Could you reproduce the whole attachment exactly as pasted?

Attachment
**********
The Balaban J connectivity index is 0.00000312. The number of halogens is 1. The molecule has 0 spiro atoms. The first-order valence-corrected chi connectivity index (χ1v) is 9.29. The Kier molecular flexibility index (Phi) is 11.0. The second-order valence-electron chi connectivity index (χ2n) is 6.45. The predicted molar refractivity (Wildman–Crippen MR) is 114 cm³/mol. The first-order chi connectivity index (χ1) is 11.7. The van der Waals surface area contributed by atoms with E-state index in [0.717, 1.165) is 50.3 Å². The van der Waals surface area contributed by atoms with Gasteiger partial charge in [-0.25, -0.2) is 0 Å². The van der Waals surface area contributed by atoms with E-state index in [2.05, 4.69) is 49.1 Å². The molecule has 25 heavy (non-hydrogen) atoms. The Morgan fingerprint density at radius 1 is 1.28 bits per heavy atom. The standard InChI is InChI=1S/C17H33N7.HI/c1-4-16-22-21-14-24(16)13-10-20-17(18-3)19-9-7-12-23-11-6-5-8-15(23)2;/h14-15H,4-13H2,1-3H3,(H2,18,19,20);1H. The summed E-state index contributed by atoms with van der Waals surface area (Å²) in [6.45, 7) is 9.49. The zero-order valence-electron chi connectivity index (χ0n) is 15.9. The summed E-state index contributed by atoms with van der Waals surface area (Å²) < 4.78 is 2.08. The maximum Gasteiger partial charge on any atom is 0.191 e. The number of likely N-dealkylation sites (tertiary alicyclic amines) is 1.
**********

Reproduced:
The Balaban J connectivity index is 0.00000312. The number of halogens is 1. The molecule has 0 spiro atoms. The first-order valence-corrected chi connectivity index (χ1v) is 9.29. The Kier molecular flexibility index (Phi) is 11.0. The second-order valence-electron chi connectivity index (χ2n) is 6.45. The predicted molar refractivity (Wildman–Crippen MR) is 114 cm³/mol. The first-order chi connectivity index (χ1) is 11.7. The van der Waals surface area contributed by atoms with E-state index in [0.717, 1.165) is 50.3 Å². The van der Waals surface area contributed by atoms with Gasteiger partial charge in [-0.25, -0.2) is 0 Å². The van der Waals surface area contributed by atoms with E-state index in [2.05, 4.69) is 49.1 Å². The molecule has 25 heavy (non-hydrogen) atoms. The Morgan fingerprint density at radius 1 is 1.28 bits per heavy atom. The standard InChI is InChI=1S/C17H33N7.HI/c1-4-16-22-21-14-24(16)13-10-20-17(18-3)19-9-7-12-23-11-6-5-8-15(23)2;/h14-15H,4-13H2,1-3H3,(H2,18,19,20);1H. The summed E-state index contributed by atoms with van der Waals surface area (Å²) in [6.45, 7) is 9.49. The zero-order valence-electron chi connectivity index (χ0n) is 15.9. The summed E-state index contributed by atoms with van der Waals surface area (Å²) < 4.78 is 2.08. The maximum Gasteiger partial charge on any atom is 0.191 e. The number of likely N-dealkylation sites (tertiary alicyclic amines) is 1.